Most programmers who love the craft of building software and are deeply passionate about it seem to find strange avenues or third places to channel their creativity.
Most of them are also faced with a life long contradiction Hugh MacLeod explains rather articulately through a cartoon drawn behind a business card.
The creative person basically has two kinds of jobs: One is the sexy, creative kind. Second is the kind that pays the bills. Sometimes the task at hand covers both bases, but not often. This tense duality will always play center stage. It will never be transcended.
A good example is Phil, a New York photographer friend of mine. He does really wild stuff for the small, hipster magazines— it pays virtually nothing, but it allows him to build his portfolio. Then he’ll leverage that to go off and shoot some retail catalogues for a while. Nothing too exciting, but it pays the bills.
Another example is somebody like Martin Amis, the bestselling British author. He writes "serious" novels, but also supplements his income by writing the occasional newspaper article for the London papers, or making the occasional television appearance (novel royalties are generally pathetic—even rock stars like Amis aren't immune).
Or actors. One year John Travolta will be in an ultrahip flick like Pulp Fiction ("Sex"), another he’ll be in some forgettable, big-budget thriller like Broken Arrow ("Cash").
Or painters. You spend one month painting blue pictures because that’s the color the celebrity collectors are buying this season ("Cash"), you spend the next month painting red pictures because secretly you despise the color blue and love the color red ("Sex").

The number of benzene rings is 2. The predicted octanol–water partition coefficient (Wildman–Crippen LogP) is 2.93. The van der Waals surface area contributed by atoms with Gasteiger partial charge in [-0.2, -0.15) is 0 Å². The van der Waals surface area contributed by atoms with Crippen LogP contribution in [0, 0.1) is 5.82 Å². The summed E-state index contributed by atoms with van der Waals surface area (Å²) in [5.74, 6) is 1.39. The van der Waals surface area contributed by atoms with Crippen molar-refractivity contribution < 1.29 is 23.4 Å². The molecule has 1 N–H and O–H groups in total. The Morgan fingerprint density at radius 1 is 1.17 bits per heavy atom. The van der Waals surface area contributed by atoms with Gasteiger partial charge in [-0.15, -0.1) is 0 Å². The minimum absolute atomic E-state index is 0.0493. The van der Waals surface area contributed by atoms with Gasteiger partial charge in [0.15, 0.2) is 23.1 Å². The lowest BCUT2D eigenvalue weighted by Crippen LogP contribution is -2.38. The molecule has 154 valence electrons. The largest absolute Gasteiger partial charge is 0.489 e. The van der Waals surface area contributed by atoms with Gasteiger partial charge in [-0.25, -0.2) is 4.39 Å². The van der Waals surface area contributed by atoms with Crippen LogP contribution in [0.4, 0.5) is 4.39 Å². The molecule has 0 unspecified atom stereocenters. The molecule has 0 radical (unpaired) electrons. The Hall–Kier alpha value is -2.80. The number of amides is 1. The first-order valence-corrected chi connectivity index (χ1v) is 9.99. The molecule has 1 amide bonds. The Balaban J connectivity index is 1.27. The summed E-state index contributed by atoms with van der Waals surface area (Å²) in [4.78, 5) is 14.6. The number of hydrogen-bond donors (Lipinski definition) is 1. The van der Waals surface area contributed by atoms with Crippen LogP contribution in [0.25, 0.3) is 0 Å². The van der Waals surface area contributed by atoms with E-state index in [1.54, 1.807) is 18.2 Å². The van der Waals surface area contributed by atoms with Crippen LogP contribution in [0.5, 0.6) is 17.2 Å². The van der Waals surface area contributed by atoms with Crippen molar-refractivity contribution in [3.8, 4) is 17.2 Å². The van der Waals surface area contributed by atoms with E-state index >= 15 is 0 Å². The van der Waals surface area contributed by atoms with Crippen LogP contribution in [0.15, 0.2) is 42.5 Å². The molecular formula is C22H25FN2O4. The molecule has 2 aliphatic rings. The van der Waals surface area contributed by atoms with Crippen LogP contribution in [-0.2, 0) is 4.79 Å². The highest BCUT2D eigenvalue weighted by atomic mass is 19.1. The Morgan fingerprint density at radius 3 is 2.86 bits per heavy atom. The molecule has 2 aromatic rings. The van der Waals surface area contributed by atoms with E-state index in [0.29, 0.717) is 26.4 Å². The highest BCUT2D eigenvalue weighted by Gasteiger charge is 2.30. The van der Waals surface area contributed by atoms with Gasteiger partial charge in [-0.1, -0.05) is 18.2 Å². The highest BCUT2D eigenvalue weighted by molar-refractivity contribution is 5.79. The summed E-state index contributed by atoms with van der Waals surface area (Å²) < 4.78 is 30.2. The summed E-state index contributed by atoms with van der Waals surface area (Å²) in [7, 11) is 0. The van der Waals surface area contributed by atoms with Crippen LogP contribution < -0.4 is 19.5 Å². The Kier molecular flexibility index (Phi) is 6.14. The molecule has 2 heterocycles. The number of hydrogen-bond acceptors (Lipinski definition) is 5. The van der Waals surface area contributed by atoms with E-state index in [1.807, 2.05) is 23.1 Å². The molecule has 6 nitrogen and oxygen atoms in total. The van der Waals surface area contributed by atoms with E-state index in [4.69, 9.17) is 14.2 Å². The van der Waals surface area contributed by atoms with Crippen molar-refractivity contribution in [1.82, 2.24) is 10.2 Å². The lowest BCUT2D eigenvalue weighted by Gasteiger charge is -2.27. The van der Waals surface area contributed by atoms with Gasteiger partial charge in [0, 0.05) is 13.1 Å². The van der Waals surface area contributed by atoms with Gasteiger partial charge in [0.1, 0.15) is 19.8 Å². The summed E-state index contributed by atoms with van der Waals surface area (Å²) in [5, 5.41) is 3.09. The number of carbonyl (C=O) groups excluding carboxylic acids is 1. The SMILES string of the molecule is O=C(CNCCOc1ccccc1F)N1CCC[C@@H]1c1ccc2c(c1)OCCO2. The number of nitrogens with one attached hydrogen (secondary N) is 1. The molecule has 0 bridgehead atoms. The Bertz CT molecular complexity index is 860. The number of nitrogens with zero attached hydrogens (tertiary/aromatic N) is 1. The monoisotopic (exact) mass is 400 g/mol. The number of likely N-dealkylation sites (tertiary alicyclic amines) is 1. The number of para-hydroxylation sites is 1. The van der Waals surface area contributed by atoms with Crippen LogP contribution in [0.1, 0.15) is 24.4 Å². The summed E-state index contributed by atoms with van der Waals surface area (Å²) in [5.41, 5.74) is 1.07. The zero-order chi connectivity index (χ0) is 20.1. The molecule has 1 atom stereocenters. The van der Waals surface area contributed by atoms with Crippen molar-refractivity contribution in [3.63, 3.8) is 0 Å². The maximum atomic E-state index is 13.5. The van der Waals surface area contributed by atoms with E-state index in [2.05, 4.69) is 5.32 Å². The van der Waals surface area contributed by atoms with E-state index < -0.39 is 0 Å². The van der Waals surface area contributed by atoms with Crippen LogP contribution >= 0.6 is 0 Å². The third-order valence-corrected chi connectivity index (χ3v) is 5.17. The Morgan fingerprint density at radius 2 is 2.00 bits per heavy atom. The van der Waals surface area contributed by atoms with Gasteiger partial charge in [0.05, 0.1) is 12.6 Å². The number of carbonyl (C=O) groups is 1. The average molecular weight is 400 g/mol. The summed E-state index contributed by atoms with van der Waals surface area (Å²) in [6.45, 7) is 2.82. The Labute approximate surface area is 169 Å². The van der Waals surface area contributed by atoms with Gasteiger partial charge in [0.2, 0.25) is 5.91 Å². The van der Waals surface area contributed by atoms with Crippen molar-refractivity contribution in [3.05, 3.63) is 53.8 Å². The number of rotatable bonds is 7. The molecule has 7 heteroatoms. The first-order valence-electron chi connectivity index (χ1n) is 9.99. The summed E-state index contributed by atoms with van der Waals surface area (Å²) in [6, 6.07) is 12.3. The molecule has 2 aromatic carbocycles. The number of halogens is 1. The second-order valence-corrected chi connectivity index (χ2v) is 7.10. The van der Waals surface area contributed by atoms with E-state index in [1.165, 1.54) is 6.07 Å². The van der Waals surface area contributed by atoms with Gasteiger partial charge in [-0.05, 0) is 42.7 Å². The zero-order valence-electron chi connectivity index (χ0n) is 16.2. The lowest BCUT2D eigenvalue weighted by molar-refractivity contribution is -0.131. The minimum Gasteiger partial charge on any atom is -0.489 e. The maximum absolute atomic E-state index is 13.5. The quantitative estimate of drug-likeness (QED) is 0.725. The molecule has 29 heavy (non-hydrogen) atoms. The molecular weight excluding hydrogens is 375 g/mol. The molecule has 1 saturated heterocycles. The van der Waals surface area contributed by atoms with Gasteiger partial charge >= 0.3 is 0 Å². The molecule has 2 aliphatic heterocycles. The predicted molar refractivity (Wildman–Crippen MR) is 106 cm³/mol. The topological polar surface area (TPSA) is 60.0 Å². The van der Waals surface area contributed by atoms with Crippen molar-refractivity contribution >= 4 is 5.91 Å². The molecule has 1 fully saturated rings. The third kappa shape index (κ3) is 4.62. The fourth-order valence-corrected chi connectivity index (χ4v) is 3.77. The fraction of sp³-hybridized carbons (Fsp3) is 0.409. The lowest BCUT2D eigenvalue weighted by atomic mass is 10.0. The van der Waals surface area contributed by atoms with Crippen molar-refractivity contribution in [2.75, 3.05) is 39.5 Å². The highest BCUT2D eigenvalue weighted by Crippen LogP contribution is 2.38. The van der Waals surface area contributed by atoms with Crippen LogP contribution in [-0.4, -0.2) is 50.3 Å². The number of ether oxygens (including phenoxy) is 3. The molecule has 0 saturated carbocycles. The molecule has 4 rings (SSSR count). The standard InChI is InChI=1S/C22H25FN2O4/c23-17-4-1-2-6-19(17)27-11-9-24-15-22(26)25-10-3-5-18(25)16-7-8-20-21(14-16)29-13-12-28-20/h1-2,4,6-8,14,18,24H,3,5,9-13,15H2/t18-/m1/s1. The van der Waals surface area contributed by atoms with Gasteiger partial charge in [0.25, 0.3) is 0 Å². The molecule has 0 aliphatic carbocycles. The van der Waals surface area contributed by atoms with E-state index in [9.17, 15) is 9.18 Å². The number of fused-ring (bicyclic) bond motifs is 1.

Or geeks. You spend your weekdays writing code for a faceless corporation ("Cash"), then you spend your evenings and weekends writing anarchic, weird computer games to amuse your techie friends ("Sex").
This tense duality will always play center stage. It will never be transcended.
And nobody is immune. Not the struggling waiter, nor the movie star.
As soon as you accept this, I mean really accept this, for some reason your career starts moving ahead faster. I don't know why this happens. It's the people who refuse to cleave their lives this way—who just want to start Day One by quitting their current crappy day job and moving straight on over to bestselling author—well, they never make it.
Anyway, it's called "The Sex & Cash Theory." Keep it under your pillow.
Sound advice for both young programmers as well as veterans who have spent years depending on their organization for every ounce of creativity that they are allowed to demonstrate. I know you probably know the part of your career that is connected to the cash part, do you really know the sources of the sex part?
If not, now is a time where you start separating the two and focusing on both of them fairly seriously. The sex part of your career needs just as much attention as the cash part. Start giving it the serious attention it deserves.
I wish you good luck.